occupies a large portion of one such plateau in Lanao del Sur. This lake is the largest lake in Mindanao
Mindanao
and the second largest in the country; it is roughly triangular in shape with an 18-mile (29 km)-long base, having a surface at 780 meters above sea level, and is rimmed on the east, south, and west by a series of peaks reaching 2,300 meters.[citation needed] Marawi
Marawi
City, at the northern tip of the lake, is bisected by the Agus River, that feeds the Maria Cristina Falls. Another of Mindanao’s waterfall sites is located in Malabang, 15 miles (24 km) south of Lake Lanao. Here the Jose Abad Santos Falls present one of the nation’s scenic wonders at the gateway to a 200-hectare national park development. The Limunsudan Falls, with an approximate height of 800 ft (240 m), is the highest waterfall in the Philippines; it is located in Iligan
Iligan
City. Valleys, Rivers, and Plains[edit] Mindanao
Mindanao
contains two large lowland areas in the valleys of the Agusan River in Agusan, and the Rio Grande de Mindanao
Rio Grande de Mindanao
in Cotabato
Cotabato
City. There is some indication that the Agusan Valley occupies a broad syncline between the central mountains and the east-coast mountains. This valley measures 110 miles (180 km) from south to north and varies from 20 to 30 miles (32 to 48 km) in width. 35 miles (56 km) north of the head of Davao Gulf
Davao Gulf
lies the watershed between the Agusan and the tributaries of the Libuganon River, which flows to the Gulf. The elevation of this divide is well under 200 metres (660 ft), indicating the almost continuous nature of the lowland from the Mindanao Sea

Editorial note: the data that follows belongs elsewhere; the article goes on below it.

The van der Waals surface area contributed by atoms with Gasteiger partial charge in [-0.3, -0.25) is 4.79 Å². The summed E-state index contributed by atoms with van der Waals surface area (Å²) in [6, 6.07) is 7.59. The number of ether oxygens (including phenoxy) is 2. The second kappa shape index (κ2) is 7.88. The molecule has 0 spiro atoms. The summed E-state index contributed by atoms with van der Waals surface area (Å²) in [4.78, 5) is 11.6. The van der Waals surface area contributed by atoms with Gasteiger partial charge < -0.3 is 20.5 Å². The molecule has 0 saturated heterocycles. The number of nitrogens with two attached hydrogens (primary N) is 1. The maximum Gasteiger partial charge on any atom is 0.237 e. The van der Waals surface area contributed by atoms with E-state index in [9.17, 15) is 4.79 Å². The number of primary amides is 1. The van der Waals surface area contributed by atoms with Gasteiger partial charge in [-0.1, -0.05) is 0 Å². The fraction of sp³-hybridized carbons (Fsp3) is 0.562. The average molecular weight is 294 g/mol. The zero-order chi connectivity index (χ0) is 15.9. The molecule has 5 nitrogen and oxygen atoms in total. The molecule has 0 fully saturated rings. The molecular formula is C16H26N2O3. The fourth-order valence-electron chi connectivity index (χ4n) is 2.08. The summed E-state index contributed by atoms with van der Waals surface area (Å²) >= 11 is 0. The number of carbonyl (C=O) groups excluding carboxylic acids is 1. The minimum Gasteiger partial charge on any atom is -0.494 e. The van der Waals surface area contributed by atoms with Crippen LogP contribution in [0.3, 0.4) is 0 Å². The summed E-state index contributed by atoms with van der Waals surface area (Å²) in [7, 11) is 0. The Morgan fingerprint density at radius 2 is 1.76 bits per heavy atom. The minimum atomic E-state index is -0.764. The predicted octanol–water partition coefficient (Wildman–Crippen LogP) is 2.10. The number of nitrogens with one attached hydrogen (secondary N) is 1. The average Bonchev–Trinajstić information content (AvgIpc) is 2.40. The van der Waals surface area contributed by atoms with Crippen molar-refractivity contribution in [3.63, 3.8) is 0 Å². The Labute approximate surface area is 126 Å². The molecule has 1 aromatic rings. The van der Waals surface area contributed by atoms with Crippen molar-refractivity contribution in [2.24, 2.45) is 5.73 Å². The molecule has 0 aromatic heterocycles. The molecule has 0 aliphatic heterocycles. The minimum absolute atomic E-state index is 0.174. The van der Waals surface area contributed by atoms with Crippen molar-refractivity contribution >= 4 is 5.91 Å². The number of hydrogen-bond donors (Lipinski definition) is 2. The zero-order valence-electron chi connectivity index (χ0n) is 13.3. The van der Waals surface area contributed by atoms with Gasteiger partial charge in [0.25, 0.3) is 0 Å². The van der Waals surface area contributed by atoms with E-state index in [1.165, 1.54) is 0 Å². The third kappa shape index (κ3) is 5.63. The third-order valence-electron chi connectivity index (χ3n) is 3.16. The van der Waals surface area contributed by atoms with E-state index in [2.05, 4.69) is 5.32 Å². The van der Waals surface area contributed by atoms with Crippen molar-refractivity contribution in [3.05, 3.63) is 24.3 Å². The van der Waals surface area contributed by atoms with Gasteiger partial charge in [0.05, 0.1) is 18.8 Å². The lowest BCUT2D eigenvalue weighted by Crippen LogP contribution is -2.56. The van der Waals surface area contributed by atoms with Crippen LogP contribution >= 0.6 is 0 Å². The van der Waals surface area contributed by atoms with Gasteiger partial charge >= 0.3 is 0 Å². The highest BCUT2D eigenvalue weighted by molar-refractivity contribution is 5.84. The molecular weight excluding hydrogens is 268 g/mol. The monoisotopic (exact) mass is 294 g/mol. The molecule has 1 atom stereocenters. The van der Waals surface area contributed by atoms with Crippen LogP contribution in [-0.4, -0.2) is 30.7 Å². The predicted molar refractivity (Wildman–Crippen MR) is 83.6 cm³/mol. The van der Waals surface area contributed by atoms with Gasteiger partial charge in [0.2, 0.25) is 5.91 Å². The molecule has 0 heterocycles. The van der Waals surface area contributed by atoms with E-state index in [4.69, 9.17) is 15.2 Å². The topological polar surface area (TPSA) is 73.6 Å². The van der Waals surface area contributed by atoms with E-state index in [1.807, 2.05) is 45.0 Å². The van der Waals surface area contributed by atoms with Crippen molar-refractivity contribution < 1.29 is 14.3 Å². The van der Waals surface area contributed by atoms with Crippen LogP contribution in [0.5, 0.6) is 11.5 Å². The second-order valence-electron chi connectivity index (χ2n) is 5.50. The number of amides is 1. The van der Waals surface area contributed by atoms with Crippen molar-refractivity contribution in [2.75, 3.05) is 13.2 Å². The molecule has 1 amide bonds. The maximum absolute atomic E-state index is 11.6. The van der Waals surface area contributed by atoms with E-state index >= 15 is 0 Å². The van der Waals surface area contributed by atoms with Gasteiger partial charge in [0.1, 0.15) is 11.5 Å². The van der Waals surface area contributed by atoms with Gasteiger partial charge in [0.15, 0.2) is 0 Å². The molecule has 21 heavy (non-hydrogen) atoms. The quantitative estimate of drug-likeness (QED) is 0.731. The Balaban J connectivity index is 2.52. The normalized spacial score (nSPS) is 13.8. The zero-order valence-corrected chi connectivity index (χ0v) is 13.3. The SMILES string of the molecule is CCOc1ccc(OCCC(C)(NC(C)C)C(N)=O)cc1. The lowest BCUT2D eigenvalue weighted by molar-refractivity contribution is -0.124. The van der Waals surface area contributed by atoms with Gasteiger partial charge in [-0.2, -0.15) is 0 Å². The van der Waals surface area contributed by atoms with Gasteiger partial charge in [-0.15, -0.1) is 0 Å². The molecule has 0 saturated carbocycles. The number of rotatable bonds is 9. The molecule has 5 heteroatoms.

Mindanao Sea
on the north to the Davao Gulf. The Rio Grande de Mindanao
Rio Grande de Mindanao
and its main tributaries, the Catisan and the Pulangi, form a valley with a maximum length of 120 miles (190 km) and a width which varies from 12 miles (19 km) at the river mouth to about 60 miles (97 km) in central Cotabato. The southern extensions of this Cotabato
Cotabato
Valley extend uninterrupted across a 350 metres (1,150 ft) watershed from Illana Bay
Illana Bay
on the northwest to Sarangani
Sarangani
Bay on the southeast. Other lowlands of a coastal nature are to be found in various parts of Mindanao. Many of these are tiny isolated pockets, along the northwest coast of Zamboanga. In other areas such as the Davao Plain, these coastal lowlands are 16 kilometres (9.9 mi) wide and several times in length. From Dipolog City
Dipolog City
eastward along the northern coast of Mindanao approaching Butuan
Butuan
City extends a rolling coastal plain of varying width. In Misamis Occidental, the now dormant Mount Malindang
Mount Malindang
has created a lowland averaging 13 kilometres (8.1 mi) in width. Shallow Panquil Bay
Panquil Bay
divides this province from Lanao del Norte, and is bordered by low-lying, poorly drained lowlands and extensive mangroves. In Misamis Oriental, the plain is narrower and in places whittle into rugged capes that reach the sea. East of Cagayan
Cagayan
de Oro, a rugged peninsula extends into the Mindanao